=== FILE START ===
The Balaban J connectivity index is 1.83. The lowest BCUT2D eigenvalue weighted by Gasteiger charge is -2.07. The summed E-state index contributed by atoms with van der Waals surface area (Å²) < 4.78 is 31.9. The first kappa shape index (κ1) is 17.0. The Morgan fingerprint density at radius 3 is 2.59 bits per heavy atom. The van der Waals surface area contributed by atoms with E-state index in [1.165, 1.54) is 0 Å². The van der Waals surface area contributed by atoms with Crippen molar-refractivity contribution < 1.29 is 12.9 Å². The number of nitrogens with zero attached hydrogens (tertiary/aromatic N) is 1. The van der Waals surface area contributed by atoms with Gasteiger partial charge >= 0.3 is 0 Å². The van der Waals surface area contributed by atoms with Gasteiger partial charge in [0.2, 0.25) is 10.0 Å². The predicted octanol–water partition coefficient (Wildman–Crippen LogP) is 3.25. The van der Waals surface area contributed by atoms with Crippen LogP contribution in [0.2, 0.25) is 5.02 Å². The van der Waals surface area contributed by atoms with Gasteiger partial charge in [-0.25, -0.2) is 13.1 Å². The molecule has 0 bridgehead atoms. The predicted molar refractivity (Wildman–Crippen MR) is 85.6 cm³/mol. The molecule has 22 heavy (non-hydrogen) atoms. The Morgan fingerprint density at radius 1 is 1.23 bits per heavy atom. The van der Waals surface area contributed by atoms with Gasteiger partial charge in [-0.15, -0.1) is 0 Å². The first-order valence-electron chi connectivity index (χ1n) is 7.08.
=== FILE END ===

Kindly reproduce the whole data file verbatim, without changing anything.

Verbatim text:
The Balaban J connectivity index is 1.83. The lowest BCUT2D eigenvalue weighted by Gasteiger charge is -2.07. The summed E-state index contributed by atoms with van der Waals surface area (Å²) < 4.78 is 31.9. The first kappa shape index (κ1) is 17.0. The Morgan fingerprint density at radius 3 is 2.59 bits per heavy atom. The van der Waals surface area contributed by atoms with E-state index in [1.165, 1.54) is 0 Å². The van der Waals surface area contributed by atoms with Crippen molar-refractivity contribution < 1.29 is 12.9 Å². The number of nitrogens with zero attached hydrogens (tertiary/aromatic N) is 1. The van der Waals surface area contributed by atoms with Gasteiger partial charge >= 0.3 is 0 Å². The van der Waals surface area contributed by atoms with Gasteiger partial charge in [0.2, 0.25) is 10.0 Å². The predicted octanol–water partition coefficient (Wildman–Crippen LogP) is 3.25. The van der Waals surface area contributed by atoms with Crippen LogP contribution in [0.2, 0.25) is 5.02 Å². The van der Waals surface area contributed by atoms with Gasteiger partial charge in [-0.25, -0.2) is 13.1 Å². The molecule has 0 bridgehead atoms. The predicted molar refractivity (Wildman–Crippen MR) is 85.6 cm³/mol. The molecule has 22 heavy (non-hydrogen) atoms. The Morgan fingerprint density at radius 1 is 1.23 bits per heavy atom. The van der Waals surface area contributed by atoms with Gasteiger partial charge in [-0.15, -0.1) is 0 Å². The first-order valence-electron chi connectivity index (χ1n) is 7.08.